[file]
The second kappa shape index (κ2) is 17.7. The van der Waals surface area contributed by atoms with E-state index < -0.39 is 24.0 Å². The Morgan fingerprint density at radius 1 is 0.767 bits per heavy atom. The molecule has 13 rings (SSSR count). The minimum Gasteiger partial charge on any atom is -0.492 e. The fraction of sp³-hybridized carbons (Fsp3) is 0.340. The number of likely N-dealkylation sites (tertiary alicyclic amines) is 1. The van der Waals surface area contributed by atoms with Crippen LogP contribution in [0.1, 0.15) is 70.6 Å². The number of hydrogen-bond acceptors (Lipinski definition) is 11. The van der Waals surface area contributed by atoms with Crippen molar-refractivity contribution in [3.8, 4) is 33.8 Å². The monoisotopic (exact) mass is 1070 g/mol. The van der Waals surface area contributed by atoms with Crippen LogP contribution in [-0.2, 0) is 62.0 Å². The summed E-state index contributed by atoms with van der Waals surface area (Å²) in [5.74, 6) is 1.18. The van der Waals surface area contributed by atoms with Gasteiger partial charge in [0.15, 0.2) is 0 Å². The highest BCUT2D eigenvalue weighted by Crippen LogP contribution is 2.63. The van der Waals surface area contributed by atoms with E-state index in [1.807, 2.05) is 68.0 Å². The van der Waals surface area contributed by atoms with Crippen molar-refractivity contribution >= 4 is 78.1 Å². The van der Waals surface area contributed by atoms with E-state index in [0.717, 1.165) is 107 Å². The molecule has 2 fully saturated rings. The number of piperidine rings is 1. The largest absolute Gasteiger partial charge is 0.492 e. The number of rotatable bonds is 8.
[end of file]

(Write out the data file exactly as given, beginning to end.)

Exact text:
The second kappa shape index (κ2) is 17.7. The van der Waals surface area contributed by atoms with E-state index < -0.39 is 24.0 Å². The Morgan fingerprint density at radius 1 is 0.767 bits per heavy atom. The molecule has 13 rings (SSSR count). The minimum Gasteiger partial charge on any atom is -0.492 e. The fraction of sp³-hybridized carbons (Fsp3) is 0.340. The number of likely N-dealkylation sites (tertiary alicyclic amines) is 1. The van der Waals surface area contributed by atoms with Crippen LogP contribution in [0.1, 0.15) is 70.6 Å². The number of hydrogen-bond acceptors (Lipinski definition) is 11. The van der Waals surface area contributed by atoms with Crippen molar-refractivity contribution in [3.8, 4) is 33.8 Å². The monoisotopic (exact) mass is 1070 g/mol. The van der Waals surface area contributed by atoms with Crippen LogP contribution in [-0.2, 0) is 62.0 Å². The summed E-state index contributed by atoms with van der Waals surface area (Å²) in [5.74, 6) is 1.18. The van der Waals surface area contributed by atoms with Gasteiger partial charge in [0.15, 0.2) is 0 Å². The highest BCUT2D eigenvalue weighted by Crippen LogP contribution is 2.63. The van der Waals surface area contributed by atoms with E-state index in [1.807, 2.05) is 68.0 Å². The van der Waals surface area contributed by atoms with Crippen molar-refractivity contribution >= 4 is 78.1 Å². The van der Waals surface area contributed by atoms with E-state index in [0.717, 1.165) is 107 Å². The molecule has 2 fully saturated rings. The number of piperidine rings is 1. The largest absolute Gasteiger partial charge is 0.492 e. The number of rotatable bonds is 8.